Archive for the ‘Music’ Category

The Crouch End Festival and Alfred de Musset

June 10, 2018

As anyone who read the post on Marivaux and last year’s Crouch End Festival piece, Corbyn Island, will know in adapting pieces I like to do some half-arsed research in the milieu of how the originals came about. And in contrast to Corbyn Island the update of A Door (Should be Open or Shut) is nevertheless a period piece rather than being located in contemporary Britain. Mid-century London wasn’t too much of a stretch for the update and fortunately the background and context for Musset’s play, Il Faut Qu’une Porte Soit Ouverte ou Fermée, was less unfamiliar to me if only because I’ve been something of a Delacroix obsessive for some time.*

Where’s the connection with Delacroix? Well, of course they’re both French Romantics though working in different disciplines, but the connection is much more personal than being inspired by the same mid-nineteenth century ideas. Delacroix was a great friend of the musician Frédéric Chopin and his lover, the writer Georges Sand. And Musset was previously a lover of Sand.

It was good to hear that Paul Kildea’s new book on Chopin’s Piano is in part concerned with recovering Sand’s reputation (in popular writing that is, it’s been a task undertaken with relish by feminist academics for decades) from its traducement by followers of Chopin (and Musset, especially his brother Paul) who have trashed her literary reputation largely out of unthinking misogyny.**

So as well as reading de Musset’s work I’ve been reading Delacroix’s diaries (an ongoing project over the past few years***, Sand’s memoirs and Paul de Musset’s (very) partial biography of his brother.

Props for 'A Door (Should be Open or Shut)

Props for A Door (Should be Open or Shut)

What did I take from this reading into the new production? Our production is set in 1940s Soho and when I realised that the production of Absolute Hell  would be using pretty much the same setting, and running at the same time as us, I was rather fearful that people would think that I’d been inspired by that. But in fact I was inspired by de Musset’s own life.

De Musset himself was a drinker. A serious drinker. As in he died of it. But this aspect of his life doesn’t bleed into the literary works that he created so I decided that to make the connection with his life I’d update the play from an aristocratic salon to somewhere more modern. Since we had a pub bar as a set it seemed natural that the setting I’d update it to would be one of London’s drinking clubs of the 1930s/40s.

Although there are references to Soho stalwarts such as Francis Bacon the model I was actually thinking of wasn’t the Colony Club. Rather I had in mind Foppa’s, which appears in A Dance to the Music of Time by Anthony Powell. So we’re more in 40s Fitzrovia than 50s Soho. To someone who never knew either in their prime Fitzrovia offers a rather more literary locus which looks back to the 19th Century (and de Musset) rather than forward to the late twentieth and Jeffrey Bernard. Although the female lead is an artist.

A fun part of the production has been assembling props – a 40s Woodbine astray, an old-fashioned bottle of scotch, a cigarette case and a whiff of 40s in the costume of the characters. And the cast – Anna Rogers, Matt Griffin and Ruari Johnson – have been extraordinarily successful at bringing Musset’s characters to life in a faux-Fitzrovian setting.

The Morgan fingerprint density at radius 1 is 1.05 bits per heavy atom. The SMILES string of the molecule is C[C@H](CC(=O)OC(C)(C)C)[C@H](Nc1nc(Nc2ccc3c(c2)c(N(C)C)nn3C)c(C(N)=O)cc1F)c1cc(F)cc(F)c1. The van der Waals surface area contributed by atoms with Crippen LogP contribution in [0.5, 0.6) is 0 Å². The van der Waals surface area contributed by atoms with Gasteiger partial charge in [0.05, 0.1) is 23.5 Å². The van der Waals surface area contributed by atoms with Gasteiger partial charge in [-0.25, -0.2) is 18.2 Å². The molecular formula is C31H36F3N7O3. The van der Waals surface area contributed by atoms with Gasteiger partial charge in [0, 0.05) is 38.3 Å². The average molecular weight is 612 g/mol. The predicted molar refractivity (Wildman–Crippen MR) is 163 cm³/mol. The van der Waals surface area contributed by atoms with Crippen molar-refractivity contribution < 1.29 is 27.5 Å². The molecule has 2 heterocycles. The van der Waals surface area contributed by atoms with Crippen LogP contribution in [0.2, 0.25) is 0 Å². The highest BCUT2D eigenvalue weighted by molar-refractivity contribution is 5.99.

If you’ve read this far why not book a ticket now to see the show? You can visit the Crouch End Players website or email 

Thanks to Paul Travis for the photo of the props, and for other shots of the preview night.

#Theatre #London #crouchendfestival

* I’ve written about him before and I’m looking forward to visiting the blockbuster show of his work at the Louvre later this month.

**You can listen to an excellent podcast with Kildea here.

***i.e. the French unedited edition lies next to my bed. And has done for some time! The Phaidon edition in English is what I’d recommend if you want to read pretty much the best writer on art of the nineteenth century as well as one of its key practitioners.

Review #61 Antica Locanda Montin

July 13, 2016

Recommended by the eldest child Locanda Montin was a perfect place for a late lunch. In a quiet garden we dined on sea bass and spaghetti alle vongole with a bit of Prosecco and Pinot Grigio for fluids.

The spaghetti was al dente and had a generous helping of Poseidon’s bounty in the form of delicious cockles. I could have stayed there all day but we had art to see.


To see where else I’ve eaten in 2016 go to the GoogleMap here

Russia and the Arts at the NPG 

April 26, 2016

I’ve been trying to gather my thoughts about Delacroix in the light of the amazing show at the National Gallery but there’s too much to say about him and I need to let it digest. Everyone should see this show before it closes in a month or so’s time – if you have to choose between Delaxroix at the NG and Lifestyles of the Rich and Famous (i.e. The gardening exhibition) at the RA it’s a no brainier. Delacroix wins with a smackdown.

In the meantime I can also heartily recommend (with one reservation, which I’ll come to anon) the Russia and the Arts exhibition at the National Portrait Gallery.


Well, for a start you’re unlikely to see any of these paintings again unless you brave a trip to Putinland, and you’re certainly not going to see them all together like this. They’re from a collection drawn up over the course of the nineteenth and twentieth centuries by an art lover who wanted to develop a gallery of portraits of contemporary Great Russians.